1. Food
Send to a Friend via Email
You can opt-out at any time. Please refer to our privacy policy for contact information.

Discuss in my forum

Wine - Brief History of English and Welsh Wine

English and Welsh Wine


Wine - Brief History of English and Welsh Wine
Photo © RFB Photography

English and Welsh Wines


It was the Romans who first introduced vines and subsequently, wine to England following their invasion of the country in AD 43. There are no records to suggest that vines existed here before that time. Belief is that fragments of wine amphorae discovered from before the Roman invasion came with the Belgae who had a liking for wine.

The climate in England during the Roman invasion was warmer than now and suitable for wine making. Evidence uncovered shows vineyards appeared on a commercial scale throughout the south.

The Romans quit English shores in the 4th century, but drinking wine continued. Whether that was local wine or imported is unclear. The Viking invasion in the 8th century destroyed much if any of the remaining vineyards and the art disappeared in England until around the 10th century.

1066 and the arrival of William the Conqueror brought French abbots and their wine making skills. The Domesday Book shows 42 definite locations of vineyards, mainly in Southern England.

Throughout the Middle Ages, right through to the 20th Century the art of viticulture again declined. Wine making took place mainly in monasteries and one reason for the decline was the Dissolution of the monasteries during the reign of Henry VIII. The climate also changed during this 600-year period becoming wetter, with cooler summers and milder winters, neither being helpful to successful viticulture. French and other foreign wines began to arrive in Britain from the 12th century making it a less profitable industry for indigenous wine.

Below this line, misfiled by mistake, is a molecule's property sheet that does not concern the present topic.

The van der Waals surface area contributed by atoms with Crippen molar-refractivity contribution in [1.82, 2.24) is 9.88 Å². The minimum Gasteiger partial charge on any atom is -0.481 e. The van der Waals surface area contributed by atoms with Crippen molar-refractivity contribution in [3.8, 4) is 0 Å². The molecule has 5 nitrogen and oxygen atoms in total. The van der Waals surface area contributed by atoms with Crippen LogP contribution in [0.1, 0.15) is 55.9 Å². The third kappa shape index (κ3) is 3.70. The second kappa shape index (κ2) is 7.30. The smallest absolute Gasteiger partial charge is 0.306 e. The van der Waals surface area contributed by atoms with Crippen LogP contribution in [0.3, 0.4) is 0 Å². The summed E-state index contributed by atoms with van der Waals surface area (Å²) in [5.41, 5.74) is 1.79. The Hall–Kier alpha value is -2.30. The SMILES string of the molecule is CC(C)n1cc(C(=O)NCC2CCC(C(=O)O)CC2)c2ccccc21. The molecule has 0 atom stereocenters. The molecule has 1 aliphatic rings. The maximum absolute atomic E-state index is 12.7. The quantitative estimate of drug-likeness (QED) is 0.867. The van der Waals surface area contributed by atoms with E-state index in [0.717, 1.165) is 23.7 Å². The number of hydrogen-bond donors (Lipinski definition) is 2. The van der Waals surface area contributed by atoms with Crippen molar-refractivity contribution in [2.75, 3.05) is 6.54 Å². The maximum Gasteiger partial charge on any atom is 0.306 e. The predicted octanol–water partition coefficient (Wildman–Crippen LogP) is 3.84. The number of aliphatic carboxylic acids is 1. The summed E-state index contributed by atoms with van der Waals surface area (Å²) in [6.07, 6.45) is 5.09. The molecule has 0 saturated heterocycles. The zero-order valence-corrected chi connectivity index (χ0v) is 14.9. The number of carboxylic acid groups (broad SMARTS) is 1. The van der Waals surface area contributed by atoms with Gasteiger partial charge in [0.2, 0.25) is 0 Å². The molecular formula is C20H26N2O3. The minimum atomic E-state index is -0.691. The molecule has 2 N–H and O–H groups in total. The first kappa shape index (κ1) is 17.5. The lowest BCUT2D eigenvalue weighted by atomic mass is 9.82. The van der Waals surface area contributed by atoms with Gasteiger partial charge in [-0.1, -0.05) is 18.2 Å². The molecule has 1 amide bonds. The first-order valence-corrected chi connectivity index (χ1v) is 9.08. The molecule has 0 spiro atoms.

Records show that some vineyards did exist including 20,000 vines at Lord Salisbury’s estate planted by famous botanist John Tradescant and at Painshill Place in Surrey. The Honorable Charles Hamilton planted the vines in 1740 and wine is still produced there today.

The Comeback

Wine production in the UK all but stopped until after the 2nd World War. In 1945 Edward Hyams and Ray Barrington-Brock, now called the pioneers of the English wine industry, began trials in their own gardens of different grape varieties. The first vineyard of the “Comeback” appeared in Hampshire in the 1950’s.

The 60’s, 70’s, and 80’s saw a rapid rise in vineyards to well over 400 and by the 90’s the area under vines was more than 2,000 acres. There has been a slight decline in those numbers into the 21st century but without doubt English and Welsh wines are enjoying a healthy revival.

Wine - More About English and Welsh Wine

©2014 About.com. All rights reserved.